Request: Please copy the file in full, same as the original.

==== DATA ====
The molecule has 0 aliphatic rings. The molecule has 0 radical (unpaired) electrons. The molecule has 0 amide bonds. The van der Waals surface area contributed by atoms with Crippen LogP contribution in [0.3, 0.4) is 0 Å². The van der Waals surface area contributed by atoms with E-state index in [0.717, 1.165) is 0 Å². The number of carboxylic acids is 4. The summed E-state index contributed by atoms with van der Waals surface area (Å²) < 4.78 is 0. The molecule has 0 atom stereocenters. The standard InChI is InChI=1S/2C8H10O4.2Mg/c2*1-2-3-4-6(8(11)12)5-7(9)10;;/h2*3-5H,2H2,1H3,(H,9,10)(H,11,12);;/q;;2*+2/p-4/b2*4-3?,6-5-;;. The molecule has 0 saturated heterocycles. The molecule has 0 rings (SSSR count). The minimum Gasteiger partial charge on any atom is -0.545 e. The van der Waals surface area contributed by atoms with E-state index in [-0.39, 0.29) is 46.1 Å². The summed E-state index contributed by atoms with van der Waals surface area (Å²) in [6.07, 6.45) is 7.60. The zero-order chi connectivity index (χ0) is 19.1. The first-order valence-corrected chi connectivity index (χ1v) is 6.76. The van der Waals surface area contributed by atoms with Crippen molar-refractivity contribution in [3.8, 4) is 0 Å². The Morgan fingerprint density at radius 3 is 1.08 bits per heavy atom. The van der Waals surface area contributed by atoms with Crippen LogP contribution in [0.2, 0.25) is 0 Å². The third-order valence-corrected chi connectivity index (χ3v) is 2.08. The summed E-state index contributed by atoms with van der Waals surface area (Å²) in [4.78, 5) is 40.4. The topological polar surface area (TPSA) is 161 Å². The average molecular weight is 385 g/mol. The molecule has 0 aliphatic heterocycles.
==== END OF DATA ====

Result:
The molecule has 0 aliphatic rings. The molecule has 0 radical (unpaired) electrons. The molecule has 0 amide bonds. The van der Waals surface area contributed by atoms with Crippen LogP contribution in [0.3, 0.4) is 0 Å². The van der Waals surface area contributed by atoms with E-state index in [0.717, 1.165) is 0 Å². The number of carboxylic acids is 4. The summed E-state index contributed by atoms with van der Waals surface area (Å²) < 4.78 is 0. The molecule has 0 atom stereocenters. The standard InChI is InChI=1S/2C8H10O4.2Mg/c2*1-2-3-4-6(8(11)12)5-7(9)10;;/h2*3-5H,2H2,1H3,(H,9,10)(H,11,12);;/q;;2*+2/p-4/b2*4-3?,6-5-;;. The molecule has 0 saturated heterocycles. The molecule has 0 rings (SSSR count). The minimum Gasteiger partial charge on any atom is -0.545 e. The van der Waals surface area contributed by atoms with E-state index in [-0.39, 0.29) is 46.1 Å². The summed E-state index contributed by atoms with van der Waals surface area (Å²) in [6.07, 6.45) is 7.60. The zero-order chi connectivity index (χ0) is 19.1. The first-order valence-corrected chi connectivity index (χ1v) is 6.76. The van der Waals surface area contributed by atoms with Crippen molar-refractivity contribution in [3.8, 4) is 0 Å². The Morgan fingerprint density at radius 3 is 1.08 bits per heavy atom. The van der Waals surface area contributed by atoms with Crippen LogP contribution in [0.2, 0.25) is 0 Å². The third-order valence-corrected chi connectivity index (χ3v) is 2.08. The summed E-state index contributed by atoms with van der Waals surface area (Å²) in [4.78, 5) is 40.4. The topological polar surface area (TPSA) is 161 Å². The average molecular weight is 385 g/mol. The molecule has 0 aliphatic heterocycles.